Blockchain forensics firm CipherTrace has developed a mobile tool for flagging bitcoin and ethereum tokens with a criminal past.
Announced today, CipherTrace Scout grants street-level investigators more freedom to identify, track and document illicit crypto transactions from the field, company representatives and law enforcement experts said.
The software builds on a suite of investigatory tools investigators already use. An app-based interface “traces” addresses through the blockchain to identify what coins may have been used by the crypto underworld, in dark market purchases or in ransomware extortion attacks.
Users input an address and CipherTrace Scout generates an instant report. It flags potentially criminal addresses “with a high degree of certainty,” according to Julio Barragan, a financial crime and compliance analyst at CipherTrace.
“You can imagine some beat cop in a high risk area, literally finding something that appears to be tainted,” Barragan said. “He can share a case with an analyst at headquarters and that analyst could do the tracing very quickly to determine where the source of the funds were.”
Casey Bohn, a high-tech crime specialist and educator for the National White Collar Crime Center who trains agents to use CipherTrace, said that the new technology will be of immediate use in the field.
“I think a scenario like this [CipherTrace Scout], where I can put an address in and see: ‘hey, this [address] has been involved in some sort of nefarious activity,’ I think that can be huge,” Bohn, who teaches law enforcement officials how to use tracking services, said. “You can almost rule in and rule out things at that point.”
New Spin on an Old Service
Federal agencies, police investigators and auditors already use cryptocurrency tracking software for finding crooks.
The Internal Revenue Service contracted crypto transaction tracer Chainalysis from 2015 through at least 2017. Then, America’s tax service called the software “necessary to identify and obtain evidence on individuals using bitcoin” for criminal dealings.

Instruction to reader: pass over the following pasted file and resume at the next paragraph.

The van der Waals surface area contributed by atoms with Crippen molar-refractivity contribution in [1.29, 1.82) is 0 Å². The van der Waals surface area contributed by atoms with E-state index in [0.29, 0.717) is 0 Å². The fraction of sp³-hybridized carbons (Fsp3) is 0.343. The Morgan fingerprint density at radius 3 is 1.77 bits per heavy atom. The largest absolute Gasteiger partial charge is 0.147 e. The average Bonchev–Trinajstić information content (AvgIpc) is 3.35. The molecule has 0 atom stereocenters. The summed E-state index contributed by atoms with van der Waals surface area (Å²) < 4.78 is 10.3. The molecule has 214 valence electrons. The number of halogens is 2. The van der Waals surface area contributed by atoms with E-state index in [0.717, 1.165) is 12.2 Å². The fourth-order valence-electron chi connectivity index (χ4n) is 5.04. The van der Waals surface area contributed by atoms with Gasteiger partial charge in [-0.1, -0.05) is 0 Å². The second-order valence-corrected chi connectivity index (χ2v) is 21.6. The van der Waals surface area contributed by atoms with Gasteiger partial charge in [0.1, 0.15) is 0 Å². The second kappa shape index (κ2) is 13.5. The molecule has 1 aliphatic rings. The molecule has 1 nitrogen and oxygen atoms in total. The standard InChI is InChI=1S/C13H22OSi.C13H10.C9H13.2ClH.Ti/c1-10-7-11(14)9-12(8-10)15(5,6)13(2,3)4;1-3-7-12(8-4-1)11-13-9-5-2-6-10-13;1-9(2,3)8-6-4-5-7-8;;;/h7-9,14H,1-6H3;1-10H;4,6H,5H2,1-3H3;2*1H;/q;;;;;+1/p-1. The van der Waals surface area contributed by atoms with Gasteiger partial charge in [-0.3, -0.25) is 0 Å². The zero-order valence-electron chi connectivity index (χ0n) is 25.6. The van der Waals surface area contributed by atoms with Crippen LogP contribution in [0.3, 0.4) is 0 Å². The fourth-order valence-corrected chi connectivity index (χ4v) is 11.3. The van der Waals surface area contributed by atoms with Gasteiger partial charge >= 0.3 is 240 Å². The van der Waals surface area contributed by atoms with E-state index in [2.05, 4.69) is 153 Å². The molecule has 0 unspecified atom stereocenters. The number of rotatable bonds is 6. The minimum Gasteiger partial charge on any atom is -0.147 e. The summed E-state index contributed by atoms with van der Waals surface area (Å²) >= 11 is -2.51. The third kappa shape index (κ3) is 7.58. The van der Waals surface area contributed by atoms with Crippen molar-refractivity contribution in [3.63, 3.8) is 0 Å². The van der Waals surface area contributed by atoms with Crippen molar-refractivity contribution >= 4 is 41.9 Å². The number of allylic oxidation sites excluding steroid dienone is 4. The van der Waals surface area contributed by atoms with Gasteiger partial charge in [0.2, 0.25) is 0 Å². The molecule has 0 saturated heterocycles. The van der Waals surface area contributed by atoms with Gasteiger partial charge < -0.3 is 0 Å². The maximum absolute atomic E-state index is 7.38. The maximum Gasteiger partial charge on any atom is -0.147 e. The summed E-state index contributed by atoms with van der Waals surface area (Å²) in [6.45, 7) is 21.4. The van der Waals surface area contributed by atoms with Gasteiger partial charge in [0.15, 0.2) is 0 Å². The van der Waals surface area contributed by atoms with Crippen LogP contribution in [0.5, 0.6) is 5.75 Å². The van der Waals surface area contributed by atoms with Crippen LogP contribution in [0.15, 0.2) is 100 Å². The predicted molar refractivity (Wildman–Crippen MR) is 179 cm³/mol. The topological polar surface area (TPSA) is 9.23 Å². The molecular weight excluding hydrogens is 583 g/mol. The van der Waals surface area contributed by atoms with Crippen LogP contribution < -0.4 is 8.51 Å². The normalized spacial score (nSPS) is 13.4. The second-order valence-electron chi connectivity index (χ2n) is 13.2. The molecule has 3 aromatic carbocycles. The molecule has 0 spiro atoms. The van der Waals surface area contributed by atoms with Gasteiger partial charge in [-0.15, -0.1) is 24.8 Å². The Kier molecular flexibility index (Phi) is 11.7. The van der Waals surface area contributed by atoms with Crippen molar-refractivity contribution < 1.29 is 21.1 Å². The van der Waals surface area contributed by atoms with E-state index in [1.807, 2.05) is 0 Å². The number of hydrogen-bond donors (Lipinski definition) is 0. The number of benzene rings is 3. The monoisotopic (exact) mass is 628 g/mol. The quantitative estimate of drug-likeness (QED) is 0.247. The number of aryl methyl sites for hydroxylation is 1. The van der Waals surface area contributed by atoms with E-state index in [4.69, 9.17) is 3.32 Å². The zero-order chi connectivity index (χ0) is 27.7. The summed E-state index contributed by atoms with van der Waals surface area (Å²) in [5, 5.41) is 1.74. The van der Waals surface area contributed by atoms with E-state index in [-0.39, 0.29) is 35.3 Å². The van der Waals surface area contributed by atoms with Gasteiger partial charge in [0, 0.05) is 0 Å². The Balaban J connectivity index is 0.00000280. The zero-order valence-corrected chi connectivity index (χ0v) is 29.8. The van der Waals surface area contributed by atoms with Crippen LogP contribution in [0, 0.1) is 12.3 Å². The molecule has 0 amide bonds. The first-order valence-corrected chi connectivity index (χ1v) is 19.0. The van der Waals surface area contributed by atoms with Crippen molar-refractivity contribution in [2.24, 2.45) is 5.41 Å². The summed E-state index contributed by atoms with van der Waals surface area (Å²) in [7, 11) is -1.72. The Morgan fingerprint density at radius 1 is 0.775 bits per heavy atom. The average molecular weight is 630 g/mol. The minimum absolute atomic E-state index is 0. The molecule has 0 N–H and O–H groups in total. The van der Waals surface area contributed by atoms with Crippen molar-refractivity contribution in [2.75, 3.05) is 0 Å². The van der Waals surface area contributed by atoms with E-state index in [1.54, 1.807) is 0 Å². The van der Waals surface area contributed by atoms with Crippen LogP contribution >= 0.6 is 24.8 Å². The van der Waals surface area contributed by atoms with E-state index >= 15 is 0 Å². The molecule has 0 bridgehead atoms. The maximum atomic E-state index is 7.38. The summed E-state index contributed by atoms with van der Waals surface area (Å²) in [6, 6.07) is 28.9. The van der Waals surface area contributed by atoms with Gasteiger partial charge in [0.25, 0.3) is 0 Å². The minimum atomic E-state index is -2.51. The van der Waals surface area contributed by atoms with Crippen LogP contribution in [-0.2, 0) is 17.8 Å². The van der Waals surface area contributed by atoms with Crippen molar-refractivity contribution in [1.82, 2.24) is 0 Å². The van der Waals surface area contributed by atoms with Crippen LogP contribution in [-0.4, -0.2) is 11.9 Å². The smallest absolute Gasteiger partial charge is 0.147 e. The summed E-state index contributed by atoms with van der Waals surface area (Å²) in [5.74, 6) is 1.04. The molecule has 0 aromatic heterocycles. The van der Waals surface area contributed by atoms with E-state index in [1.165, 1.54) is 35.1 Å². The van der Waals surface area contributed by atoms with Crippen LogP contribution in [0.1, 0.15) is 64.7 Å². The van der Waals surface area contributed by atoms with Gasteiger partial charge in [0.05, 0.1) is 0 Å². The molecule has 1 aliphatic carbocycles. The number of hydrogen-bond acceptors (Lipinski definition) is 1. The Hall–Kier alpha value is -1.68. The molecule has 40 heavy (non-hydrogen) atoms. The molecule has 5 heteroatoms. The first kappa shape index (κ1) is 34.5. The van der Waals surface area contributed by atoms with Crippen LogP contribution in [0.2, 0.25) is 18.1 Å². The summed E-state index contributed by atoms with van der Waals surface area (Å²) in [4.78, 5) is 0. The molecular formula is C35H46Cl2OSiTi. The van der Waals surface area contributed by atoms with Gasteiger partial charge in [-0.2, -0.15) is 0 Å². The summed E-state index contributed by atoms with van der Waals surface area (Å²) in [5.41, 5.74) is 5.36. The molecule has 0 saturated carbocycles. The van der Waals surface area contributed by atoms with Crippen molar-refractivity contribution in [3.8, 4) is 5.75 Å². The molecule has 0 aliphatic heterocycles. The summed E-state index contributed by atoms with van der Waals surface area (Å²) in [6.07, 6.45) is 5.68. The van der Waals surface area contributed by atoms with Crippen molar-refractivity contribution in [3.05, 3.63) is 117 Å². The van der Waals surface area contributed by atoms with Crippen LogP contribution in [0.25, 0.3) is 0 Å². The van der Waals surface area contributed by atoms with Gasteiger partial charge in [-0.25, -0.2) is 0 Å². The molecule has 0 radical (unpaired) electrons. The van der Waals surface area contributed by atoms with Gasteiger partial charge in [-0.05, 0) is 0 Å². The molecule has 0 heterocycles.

Federal Bureau of Investigation (FBI) agents cross-reference ransomware attacks against an internal database called the Internet Crime Complaint Center, which maintains a list of every such instance. They also use a blockchain-based tool to process victim addresses.
Federal agents want to move their tracing ever deeper. In a pre-solicitation document at the end of last year, the Department of Homeland Security mulled the feasibility of tracing privacy tokens, which confound easy research with complex security.
Technologies such as CipherTrace and Chainalysis now pervade law enforcement agencies across the country, according to Bohn, the tech crimes expert. He says that Chainalysis is something of a federal standard.
But CipherTrace Scout builds on what Bohn called a law enforcement favorite: visualization.
“We can visualize the transactions [using the software]. I can see ‘from A to B” and then I can start pivoting from there in a visual manner, which is often times easier for someone to understand.”
“I like the visualization, the students like the visualization,” he noted.
Adapting to Trends
CipherTrace Scout’s rollout comes alongside a spike in street-level cryptocurrency use.
Bohn said law enforcement partners reported a surge in low-level uses cases: prostitution, drug sales, child pornography trades.
“We have found that your drug dealer on the street has gotten savvy. They’ve gotten a little more savvy and they have started to develop these trades online, using other cryptocurrencies.”
Barragan, the CipherTrace analyst, credits the proliferation of Bitcoin ATMs and other crypto-capable kiosks.
“There are approximately 900 Coinstar machines embedded in Safeways across the U.S. that spit out crypto,” he said. “It’s becoming very very easy anyone to acquire crypto, and it’s starting to be used for street crimes.
The Scout flags nefarious addresses. But it also ignores every-day users, a feature Bohn calls critical.
“While there is criminal activity that occurs with these technologies, there’s a lot of normal, regular people who are taking part in this technology as well.”
Hacker image via Shutterstock